Get in the question means derive, of course. But welcome to the question anyway.
Unusually, it appears that the adjective arrived first and raunch is a back-formation from raunchy.
However, ODO says
1930s: of unknown origin.
and OED isn't a great deal more forthcoming
Etymology: Origin unknown.
Perhaps compare English regional (west midland and south-western) raunch to eat greedily, devour, to tear up, to snatch greedily, and also the related adjective raunch (of vegetables) green, uncooked (see Eng. Dial. Dict. at raunch v. and adj.).
In early use frequently in U.S. military aviation.
Their earliest citation is from a 1937 novel, I wanted Wings, apparently published in New York — which may justify "U.S. military aviation", but seems hardly likely to involve English regional dialects. And its usage there,
You're gigged, Mister. Raunchy shoeshine. Raunchy brass. Raunchy haircut. Raunchy shave.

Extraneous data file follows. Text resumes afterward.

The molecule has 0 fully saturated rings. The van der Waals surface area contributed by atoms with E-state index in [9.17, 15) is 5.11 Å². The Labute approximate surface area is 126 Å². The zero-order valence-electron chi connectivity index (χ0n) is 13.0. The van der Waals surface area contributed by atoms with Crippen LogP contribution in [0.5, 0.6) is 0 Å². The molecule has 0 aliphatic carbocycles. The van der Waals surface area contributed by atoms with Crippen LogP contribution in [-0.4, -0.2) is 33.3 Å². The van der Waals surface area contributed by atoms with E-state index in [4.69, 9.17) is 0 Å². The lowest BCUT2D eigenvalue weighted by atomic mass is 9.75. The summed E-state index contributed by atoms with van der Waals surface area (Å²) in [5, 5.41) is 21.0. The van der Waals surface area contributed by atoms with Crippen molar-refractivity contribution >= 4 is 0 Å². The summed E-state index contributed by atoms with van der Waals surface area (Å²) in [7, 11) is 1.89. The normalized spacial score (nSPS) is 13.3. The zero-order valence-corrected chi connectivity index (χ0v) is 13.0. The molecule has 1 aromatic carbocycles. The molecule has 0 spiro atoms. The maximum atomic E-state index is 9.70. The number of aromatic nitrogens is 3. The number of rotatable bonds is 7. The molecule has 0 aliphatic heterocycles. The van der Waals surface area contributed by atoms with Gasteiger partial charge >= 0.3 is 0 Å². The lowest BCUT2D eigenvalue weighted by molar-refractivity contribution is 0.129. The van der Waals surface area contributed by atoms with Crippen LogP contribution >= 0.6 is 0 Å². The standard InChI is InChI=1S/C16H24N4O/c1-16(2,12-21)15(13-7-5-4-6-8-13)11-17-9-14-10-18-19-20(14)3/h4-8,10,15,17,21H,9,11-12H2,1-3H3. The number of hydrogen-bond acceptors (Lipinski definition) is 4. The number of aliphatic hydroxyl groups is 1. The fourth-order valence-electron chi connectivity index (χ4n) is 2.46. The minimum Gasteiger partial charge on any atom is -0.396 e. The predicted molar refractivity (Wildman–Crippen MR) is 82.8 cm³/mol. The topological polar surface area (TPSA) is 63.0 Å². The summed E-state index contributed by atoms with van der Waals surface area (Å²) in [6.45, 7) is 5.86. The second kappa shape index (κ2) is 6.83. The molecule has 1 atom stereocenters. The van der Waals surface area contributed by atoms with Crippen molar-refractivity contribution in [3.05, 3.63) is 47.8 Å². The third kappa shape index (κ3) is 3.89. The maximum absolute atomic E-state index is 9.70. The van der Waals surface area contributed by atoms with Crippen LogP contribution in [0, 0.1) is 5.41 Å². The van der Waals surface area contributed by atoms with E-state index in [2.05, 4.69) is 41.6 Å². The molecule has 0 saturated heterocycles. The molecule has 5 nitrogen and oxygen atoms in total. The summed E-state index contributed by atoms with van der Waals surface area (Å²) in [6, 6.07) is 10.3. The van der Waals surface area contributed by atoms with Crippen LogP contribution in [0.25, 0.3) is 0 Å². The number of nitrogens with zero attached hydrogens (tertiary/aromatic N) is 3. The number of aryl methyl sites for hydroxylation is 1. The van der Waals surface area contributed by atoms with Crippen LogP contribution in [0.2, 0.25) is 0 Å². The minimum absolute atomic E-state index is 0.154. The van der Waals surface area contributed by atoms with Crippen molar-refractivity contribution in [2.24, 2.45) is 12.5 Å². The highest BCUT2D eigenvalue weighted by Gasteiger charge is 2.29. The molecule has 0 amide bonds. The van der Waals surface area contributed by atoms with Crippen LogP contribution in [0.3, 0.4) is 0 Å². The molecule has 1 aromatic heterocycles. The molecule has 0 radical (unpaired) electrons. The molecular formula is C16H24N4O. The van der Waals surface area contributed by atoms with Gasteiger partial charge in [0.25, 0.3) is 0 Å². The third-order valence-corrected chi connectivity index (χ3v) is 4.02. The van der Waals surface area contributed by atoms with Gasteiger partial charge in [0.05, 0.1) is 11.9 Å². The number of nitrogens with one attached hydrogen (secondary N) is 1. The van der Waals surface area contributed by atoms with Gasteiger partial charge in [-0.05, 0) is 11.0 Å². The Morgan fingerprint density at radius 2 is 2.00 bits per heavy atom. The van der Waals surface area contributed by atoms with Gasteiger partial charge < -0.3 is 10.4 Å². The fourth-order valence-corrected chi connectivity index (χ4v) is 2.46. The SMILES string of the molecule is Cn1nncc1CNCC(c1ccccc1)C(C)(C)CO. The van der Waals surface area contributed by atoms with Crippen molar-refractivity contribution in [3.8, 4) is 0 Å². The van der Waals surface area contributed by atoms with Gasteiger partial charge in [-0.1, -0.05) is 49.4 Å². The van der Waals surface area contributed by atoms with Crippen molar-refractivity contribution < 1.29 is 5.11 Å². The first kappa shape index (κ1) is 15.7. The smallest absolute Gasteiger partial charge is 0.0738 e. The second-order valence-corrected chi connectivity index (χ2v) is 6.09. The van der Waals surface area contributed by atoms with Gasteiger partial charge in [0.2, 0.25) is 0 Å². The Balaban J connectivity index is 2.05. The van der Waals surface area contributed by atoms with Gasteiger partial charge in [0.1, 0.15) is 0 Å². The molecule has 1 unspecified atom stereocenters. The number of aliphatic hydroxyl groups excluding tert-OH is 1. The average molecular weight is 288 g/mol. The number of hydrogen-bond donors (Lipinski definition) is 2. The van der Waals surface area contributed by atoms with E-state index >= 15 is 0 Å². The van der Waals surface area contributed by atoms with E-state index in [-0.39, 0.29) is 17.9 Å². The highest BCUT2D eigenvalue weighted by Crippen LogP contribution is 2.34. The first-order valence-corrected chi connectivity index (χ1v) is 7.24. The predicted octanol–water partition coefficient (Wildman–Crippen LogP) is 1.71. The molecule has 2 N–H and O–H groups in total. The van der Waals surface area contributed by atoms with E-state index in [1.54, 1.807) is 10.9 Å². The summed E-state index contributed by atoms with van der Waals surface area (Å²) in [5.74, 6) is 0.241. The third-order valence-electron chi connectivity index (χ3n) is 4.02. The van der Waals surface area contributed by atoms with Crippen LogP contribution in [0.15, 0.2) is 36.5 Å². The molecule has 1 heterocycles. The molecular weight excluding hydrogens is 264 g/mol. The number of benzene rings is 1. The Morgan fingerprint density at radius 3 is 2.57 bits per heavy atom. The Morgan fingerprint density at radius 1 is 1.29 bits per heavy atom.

might be related to an early definition, "Inept, slipshod, slovenly; esp. unkempt, shabby, dirty," [OED] but that shifted fairly quickly to its current meaning, " Energetically earthy and unrefined; sexually explicit or provocative; lewd, bawdy, suggestive" [OED, 1943 citation].
So where does raunchy come from? I had thought it might be vaguely onomatopoeic, like pwhoar!, but that sexually-charged usage appears to be derived from the earlier "slovenly", which isn't so far from "sluttish".
Raunchy certainly isn't slang now, although I suppose it may have been between the Wars. But even slang has some sort of cultural reference to create it. What was it for raunchy?